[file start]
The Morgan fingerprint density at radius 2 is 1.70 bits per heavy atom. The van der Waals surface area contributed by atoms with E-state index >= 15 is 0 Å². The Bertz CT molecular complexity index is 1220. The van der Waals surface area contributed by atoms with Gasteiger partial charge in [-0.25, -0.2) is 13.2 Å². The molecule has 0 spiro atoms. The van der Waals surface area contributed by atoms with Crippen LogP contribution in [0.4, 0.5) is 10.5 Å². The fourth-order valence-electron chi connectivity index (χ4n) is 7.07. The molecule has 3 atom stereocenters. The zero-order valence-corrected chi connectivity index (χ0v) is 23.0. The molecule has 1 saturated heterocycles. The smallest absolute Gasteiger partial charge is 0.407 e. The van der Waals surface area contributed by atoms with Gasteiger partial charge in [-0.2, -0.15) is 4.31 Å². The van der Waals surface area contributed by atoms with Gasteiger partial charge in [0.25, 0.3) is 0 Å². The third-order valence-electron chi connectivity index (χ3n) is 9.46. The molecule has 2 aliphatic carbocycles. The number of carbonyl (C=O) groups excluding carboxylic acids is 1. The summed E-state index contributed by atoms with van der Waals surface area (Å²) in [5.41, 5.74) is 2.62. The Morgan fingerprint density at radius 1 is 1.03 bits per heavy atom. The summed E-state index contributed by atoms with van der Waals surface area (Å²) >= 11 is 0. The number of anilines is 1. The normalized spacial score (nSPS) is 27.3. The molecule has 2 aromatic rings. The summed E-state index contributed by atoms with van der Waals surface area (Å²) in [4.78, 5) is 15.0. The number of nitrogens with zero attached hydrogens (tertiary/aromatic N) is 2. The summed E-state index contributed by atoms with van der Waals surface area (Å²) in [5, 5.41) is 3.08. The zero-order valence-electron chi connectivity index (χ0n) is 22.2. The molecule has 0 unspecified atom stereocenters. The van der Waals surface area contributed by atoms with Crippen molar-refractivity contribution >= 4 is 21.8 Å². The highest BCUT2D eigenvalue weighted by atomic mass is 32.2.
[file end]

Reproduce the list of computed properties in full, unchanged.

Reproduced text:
The Morgan fingerprint density at radius 2 is 1.70 bits per heavy atom. The van der Waals surface area contributed by atoms with E-state index >= 15 is 0 Å². The Bertz CT molecular complexity index is 1220. The van der Waals surface area contributed by atoms with Gasteiger partial charge in [-0.25, -0.2) is 13.2 Å². The molecule has 0 spiro atoms. The van der Waals surface area contributed by atoms with Crippen LogP contribution in [0.4, 0.5) is 10.5 Å². The fourth-order valence-electron chi connectivity index (χ4n) is 7.07. The molecule has 3 atom stereocenters. The zero-order valence-corrected chi connectivity index (χ0v) is 23.0. The molecule has 1 saturated heterocycles. The smallest absolute Gasteiger partial charge is 0.407 e. The van der Waals surface area contributed by atoms with Gasteiger partial charge in [-0.2, -0.15) is 4.31 Å². The van der Waals surface area contributed by atoms with Gasteiger partial charge in [0.25, 0.3) is 0 Å². The third-order valence-electron chi connectivity index (χ3n) is 9.46. The molecule has 2 aliphatic carbocycles. The number of carbonyl (C=O) groups excluding carboxylic acids is 1. The summed E-state index contributed by atoms with van der Waals surface area (Å²) in [5.41, 5.74) is 2.62. The Morgan fingerprint density at radius 1 is 1.03 bits per heavy atom. The summed E-state index contributed by atoms with van der Waals surface area (Å²) >= 11 is 0. The number of anilines is 1. The normalized spacial score (nSPS) is 27.3. The molecule has 2 aromatic rings. The summed E-state index contributed by atoms with van der Waals surface area (Å²) in [4.78, 5) is 15.0. The number of nitrogens with zero attached hydrogens (tertiary/aromatic N) is 2. The summed E-state index contributed by atoms with van der Waals surface area (Å²) in [5, 5.41) is 3.08. The zero-order valence-electron chi connectivity index (χ0n) is 22.2. The molecule has 0 unspecified atom stereocenters. The van der Waals surface area contributed by atoms with Crippen molar-refractivity contribution >= 4 is 21.8 Å². The highest BCUT2D eigenvalue weighted by atomic mass is 32.2.